Thursday, Sen. Al Franken, D-Minn., announced on the Senate floor that he will be resigning from his position in Congress within the next few weeks in the wake of mounting allegations of sexual misconduct against him.
“I know that in my heart that nothing that I have done as a senator, nothing, has brought dishonor on this institution, and I am confident that the ethics committee would agree,” said Franken. “Nevertheless, I am announcing that in the coming weeks I will be resigning as a member of the United States Senate.”
Franken initially came under fire in November for his alleged behavior toward radio host Leeann Tweeden during a USO tour in 2006. Franken later apologized to Tweeden, saying that he remembered parts of the encounter differently. Franken was not serving in the Senate at the time.
Since then, seven additional women have come forward with allegations against Franken, the most recent of which prompted many of Franken’s Democratic colleagues to call for his resignation.
“Over the last few weeks a number of women have come forward to talk about how my actions have affected them. I was shocked. I was upset, but in responding to their claims, I wanted to be respectful of that broader conversation, because all women deserve to be heard and their experiences taken seriously,” said Franken. “Some of the allegations against me are simply not true. Others I remember very differently.”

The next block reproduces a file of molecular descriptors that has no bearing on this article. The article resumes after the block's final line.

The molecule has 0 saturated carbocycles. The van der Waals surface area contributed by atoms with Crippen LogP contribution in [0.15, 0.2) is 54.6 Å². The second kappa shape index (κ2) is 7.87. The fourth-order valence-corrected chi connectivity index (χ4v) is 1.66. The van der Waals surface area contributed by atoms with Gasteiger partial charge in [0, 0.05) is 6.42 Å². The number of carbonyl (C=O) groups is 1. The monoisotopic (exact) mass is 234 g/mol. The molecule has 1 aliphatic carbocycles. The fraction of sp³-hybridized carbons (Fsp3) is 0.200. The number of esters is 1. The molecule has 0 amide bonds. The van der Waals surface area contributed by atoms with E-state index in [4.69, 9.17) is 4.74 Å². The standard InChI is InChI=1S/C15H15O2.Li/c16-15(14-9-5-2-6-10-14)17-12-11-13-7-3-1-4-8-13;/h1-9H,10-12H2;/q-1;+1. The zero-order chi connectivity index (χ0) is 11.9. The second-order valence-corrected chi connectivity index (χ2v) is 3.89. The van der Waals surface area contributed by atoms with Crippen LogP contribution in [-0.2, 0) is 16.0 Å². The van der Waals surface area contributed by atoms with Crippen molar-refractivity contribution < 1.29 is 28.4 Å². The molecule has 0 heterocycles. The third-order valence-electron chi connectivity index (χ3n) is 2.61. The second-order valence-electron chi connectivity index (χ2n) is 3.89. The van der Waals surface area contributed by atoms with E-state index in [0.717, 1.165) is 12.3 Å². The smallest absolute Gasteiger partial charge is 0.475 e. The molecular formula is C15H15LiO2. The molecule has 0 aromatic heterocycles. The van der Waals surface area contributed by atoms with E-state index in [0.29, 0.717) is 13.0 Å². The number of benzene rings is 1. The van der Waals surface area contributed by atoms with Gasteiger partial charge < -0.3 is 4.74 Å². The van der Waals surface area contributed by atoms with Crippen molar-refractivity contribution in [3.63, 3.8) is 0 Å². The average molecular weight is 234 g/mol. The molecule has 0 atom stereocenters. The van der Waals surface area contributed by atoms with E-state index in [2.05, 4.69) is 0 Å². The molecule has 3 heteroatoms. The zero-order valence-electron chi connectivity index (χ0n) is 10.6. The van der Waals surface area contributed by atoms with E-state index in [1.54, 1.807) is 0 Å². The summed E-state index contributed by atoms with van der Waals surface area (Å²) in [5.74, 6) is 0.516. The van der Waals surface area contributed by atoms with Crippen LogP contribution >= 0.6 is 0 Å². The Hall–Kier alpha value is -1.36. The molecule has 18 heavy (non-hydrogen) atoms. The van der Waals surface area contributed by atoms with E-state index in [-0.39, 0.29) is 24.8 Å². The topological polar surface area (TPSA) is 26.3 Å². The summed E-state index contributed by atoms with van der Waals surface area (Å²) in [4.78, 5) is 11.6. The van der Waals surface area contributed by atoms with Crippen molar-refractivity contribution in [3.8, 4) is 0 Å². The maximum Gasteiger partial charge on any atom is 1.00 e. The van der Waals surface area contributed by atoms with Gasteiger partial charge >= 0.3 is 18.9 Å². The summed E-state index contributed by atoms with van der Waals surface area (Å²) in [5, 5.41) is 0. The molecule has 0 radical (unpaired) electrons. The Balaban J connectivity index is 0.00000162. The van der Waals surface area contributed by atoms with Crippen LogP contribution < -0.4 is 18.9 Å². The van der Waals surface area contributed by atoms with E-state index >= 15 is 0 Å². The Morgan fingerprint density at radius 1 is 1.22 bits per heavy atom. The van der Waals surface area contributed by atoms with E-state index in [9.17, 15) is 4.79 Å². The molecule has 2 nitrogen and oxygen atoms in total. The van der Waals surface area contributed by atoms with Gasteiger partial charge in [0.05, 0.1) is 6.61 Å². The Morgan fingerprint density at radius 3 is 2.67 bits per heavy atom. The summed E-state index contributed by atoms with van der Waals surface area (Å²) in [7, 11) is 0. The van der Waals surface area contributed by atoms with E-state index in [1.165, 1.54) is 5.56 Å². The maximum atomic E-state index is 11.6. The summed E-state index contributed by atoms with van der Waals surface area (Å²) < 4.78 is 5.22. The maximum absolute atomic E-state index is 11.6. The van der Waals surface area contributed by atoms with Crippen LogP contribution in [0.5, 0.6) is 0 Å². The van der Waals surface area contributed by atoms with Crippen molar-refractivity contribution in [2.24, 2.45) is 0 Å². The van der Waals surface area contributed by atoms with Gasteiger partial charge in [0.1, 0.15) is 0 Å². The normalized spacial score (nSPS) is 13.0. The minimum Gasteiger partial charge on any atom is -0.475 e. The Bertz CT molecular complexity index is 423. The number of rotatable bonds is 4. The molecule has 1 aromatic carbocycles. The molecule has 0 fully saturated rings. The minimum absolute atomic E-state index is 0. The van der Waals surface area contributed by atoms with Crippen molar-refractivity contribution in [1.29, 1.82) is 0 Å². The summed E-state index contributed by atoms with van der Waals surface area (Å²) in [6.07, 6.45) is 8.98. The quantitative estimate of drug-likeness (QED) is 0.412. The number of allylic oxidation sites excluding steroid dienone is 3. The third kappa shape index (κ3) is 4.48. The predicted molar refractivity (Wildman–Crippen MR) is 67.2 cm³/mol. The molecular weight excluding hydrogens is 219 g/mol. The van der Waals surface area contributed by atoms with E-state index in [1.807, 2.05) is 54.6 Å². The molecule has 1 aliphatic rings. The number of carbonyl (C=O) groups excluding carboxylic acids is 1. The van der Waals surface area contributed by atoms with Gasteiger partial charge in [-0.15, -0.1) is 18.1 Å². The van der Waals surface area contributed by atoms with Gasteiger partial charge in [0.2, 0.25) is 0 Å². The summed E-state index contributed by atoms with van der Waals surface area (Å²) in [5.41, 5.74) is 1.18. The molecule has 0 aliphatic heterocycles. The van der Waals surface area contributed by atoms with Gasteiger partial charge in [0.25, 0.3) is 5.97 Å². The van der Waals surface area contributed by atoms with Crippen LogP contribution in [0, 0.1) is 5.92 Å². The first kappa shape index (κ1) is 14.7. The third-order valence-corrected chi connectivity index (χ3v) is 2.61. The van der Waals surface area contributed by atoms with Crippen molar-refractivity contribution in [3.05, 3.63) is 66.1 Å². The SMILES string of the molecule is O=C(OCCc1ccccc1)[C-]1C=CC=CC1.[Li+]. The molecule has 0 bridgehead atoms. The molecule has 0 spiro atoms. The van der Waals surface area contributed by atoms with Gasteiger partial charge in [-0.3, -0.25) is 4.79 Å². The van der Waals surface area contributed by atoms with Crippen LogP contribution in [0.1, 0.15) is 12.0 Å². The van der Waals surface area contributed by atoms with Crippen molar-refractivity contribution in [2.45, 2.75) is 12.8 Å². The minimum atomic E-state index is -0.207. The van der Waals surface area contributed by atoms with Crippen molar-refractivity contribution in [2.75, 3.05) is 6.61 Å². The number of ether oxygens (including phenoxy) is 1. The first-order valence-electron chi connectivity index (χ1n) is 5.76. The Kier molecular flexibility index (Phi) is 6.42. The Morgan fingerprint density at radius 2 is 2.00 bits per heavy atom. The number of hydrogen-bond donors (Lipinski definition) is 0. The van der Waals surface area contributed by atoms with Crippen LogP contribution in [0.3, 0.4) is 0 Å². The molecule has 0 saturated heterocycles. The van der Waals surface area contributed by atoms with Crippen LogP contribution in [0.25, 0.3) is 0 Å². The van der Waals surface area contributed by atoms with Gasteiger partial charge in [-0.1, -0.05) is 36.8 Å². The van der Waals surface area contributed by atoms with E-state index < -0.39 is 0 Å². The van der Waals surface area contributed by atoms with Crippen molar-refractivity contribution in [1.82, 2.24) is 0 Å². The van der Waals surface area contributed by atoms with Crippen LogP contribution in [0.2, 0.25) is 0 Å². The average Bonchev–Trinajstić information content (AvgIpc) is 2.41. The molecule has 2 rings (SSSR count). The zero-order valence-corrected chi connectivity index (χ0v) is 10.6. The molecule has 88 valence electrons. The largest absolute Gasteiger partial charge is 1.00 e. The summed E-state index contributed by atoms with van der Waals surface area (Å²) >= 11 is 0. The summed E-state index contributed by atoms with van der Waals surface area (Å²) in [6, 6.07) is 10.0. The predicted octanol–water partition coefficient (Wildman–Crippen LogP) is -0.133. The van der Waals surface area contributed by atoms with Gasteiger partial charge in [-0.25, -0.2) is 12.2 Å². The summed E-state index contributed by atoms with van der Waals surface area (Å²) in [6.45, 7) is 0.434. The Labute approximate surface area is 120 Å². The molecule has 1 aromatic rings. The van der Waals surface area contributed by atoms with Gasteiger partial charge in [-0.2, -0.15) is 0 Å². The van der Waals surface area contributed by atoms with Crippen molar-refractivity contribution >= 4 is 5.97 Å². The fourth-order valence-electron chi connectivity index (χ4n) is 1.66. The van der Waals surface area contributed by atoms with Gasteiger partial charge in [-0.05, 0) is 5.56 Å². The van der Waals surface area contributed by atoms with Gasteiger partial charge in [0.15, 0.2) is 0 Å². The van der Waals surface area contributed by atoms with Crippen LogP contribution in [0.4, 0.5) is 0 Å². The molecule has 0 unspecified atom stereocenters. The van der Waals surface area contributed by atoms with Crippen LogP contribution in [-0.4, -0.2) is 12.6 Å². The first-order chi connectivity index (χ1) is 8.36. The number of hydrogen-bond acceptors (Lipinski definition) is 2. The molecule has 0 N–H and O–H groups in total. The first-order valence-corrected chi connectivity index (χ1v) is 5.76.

Though Franken emphasized that his behavior toward female colleagues and staffers in the Senate would be found to be entirely appropriate, he said that he could not both represent the people of Minnesota while also pursuing the ethics committee investigation process.
“I am proud that during my time in the Senate, I have used my power to be a champion of women, and that I have earned a reputation as someone who respects the women I work alongside every day. I know there has been a very different picture of me painted over the last few weeks, but I know who I really am,” said Franken.
The senator also took the opportunity to bring up sexual assault and misconduct allegations that have been brought against members of the Republican party.
“I of all people am aware that there is some irony in the fact that I am leaving while a man that has bragged on tape about his history of sexual assault sits in the Oval Office, and a man who has repeatedly preyed on young girls campaigns for the Senate with the full support of his party,” said Franken, referring to the 2005 Access Hollywood tape on which then-businessman Donald Trump bragged about assaulting women and to allegations that republican Alabama Senate candidate Roy Moore dated and sexually assaulted teenage girls while in his 30s.
Franken did not give a definitive date for his planned resignation, potentially leaving room for Democrats to count on his vote in upcoming tax and budget negotiations, which have been particularly close in the Senate.
Franken added that he had faith that members of the Senate would find the courage to “keep asking the tough questions” and to hold the Trump administration accountable.
“Even today, even on the worst day of my political life, I feel like it’s all been worth it,” said Franken, speaking of the work he has done over the course of his political career. “I would do it all over again in a heartbeat.”